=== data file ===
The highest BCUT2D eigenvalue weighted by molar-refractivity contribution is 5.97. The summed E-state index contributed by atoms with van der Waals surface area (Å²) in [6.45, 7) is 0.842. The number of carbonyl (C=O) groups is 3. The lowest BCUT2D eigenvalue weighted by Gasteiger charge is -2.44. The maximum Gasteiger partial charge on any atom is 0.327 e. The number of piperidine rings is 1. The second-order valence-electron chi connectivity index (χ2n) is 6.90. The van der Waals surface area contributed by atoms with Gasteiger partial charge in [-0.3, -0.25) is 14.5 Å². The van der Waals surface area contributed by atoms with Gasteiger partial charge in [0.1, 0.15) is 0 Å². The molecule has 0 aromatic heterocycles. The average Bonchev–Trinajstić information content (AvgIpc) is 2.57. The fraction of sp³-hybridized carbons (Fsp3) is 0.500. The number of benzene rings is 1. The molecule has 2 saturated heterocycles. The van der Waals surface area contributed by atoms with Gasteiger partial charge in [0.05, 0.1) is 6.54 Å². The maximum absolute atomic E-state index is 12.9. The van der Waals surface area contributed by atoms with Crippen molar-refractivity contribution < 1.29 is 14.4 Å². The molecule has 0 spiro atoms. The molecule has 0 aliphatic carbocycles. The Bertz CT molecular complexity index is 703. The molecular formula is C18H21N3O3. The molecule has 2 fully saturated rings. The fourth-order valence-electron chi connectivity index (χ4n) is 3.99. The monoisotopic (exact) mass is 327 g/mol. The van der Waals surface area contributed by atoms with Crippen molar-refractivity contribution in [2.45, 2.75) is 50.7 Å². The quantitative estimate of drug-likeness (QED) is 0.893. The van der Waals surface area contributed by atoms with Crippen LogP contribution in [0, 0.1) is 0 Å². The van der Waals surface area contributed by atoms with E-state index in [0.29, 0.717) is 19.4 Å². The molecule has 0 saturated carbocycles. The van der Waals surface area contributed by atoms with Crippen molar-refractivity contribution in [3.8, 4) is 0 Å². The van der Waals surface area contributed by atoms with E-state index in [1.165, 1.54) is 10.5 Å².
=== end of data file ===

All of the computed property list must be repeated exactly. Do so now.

The highest BCUT2D eigenvalue weighted by molar-refractivity contribution is 5.97. The summed E-state index contributed by atoms with van der Waals surface area (Å²) in [6.45, 7) is 0.842. The number of carbonyl (C=O) groups is 3. The lowest BCUT2D eigenvalue weighted by Gasteiger charge is -2.44. The maximum Gasteiger partial charge on any atom is 0.327 e. The number of piperidine rings is 1. The second-order valence-electron chi connectivity index (χ2n) is 6.90. The van der Waals surface area contributed by atoms with Gasteiger partial charge in [-0.3, -0.25) is 14.5 Å². The van der Waals surface area contributed by atoms with Gasteiger partial charge in [0.1, 0.15) is 0 Å². The molecule has 0 aromatic heterocycles. The average Bonchev–Trinajstić information content (AvgIpc) is 2.57. The fraction of sp³-hybridized carbons (Fsp3) is 0.500. The number of benzene rings is 1. The molecule has 2 saturated heterocycles. The van der Waals surface area contributed by atoms with Gasteiger partial charge in [0.05, 0.1) is 6.54 Å². The maximum absolute atomic E-state index is 12.9. The van der Waals surface area contributed by atoms with Crippen molar-refractivity contribution < 1.29 is 14.4 Å². The molecule has 0 spiro atoms. The molecule has 0 aliphatic carbocycles. The Bertz CT molecular complexity index is 703. The molecular formula is C18H21N3O3. The molecule has 2 fully saturated rings. The fourth-order valence-electron chi connectivity index (χ4n) is 3.99. The monoisotopic (exact) mass is 327 g/mol. The van der Waals surface area contributed by atoms with Crippen molar-refractivity contribution in [2.45, 2.75) is 50.7 Å². The quantitative estimate of drug-likeness (QED) is 0.893. The van der Waals surface area contributed by atoms with Crippen LogP contribution in [0, 0.1) is 0 Å². The van der Waals surface area contributed by atoms with E-state index in [0.29, 0.717) is 19.4 Å². The molecule has 0 saturated carbocycles. The van der Waals surface area contributed by atoms with Crippen molar-refractivity contribution in [3.8, 4) is 0 Å². The van der Waals surface area contributed by atoms with E-state index in [1.165, 1.54) is 10.5 Å².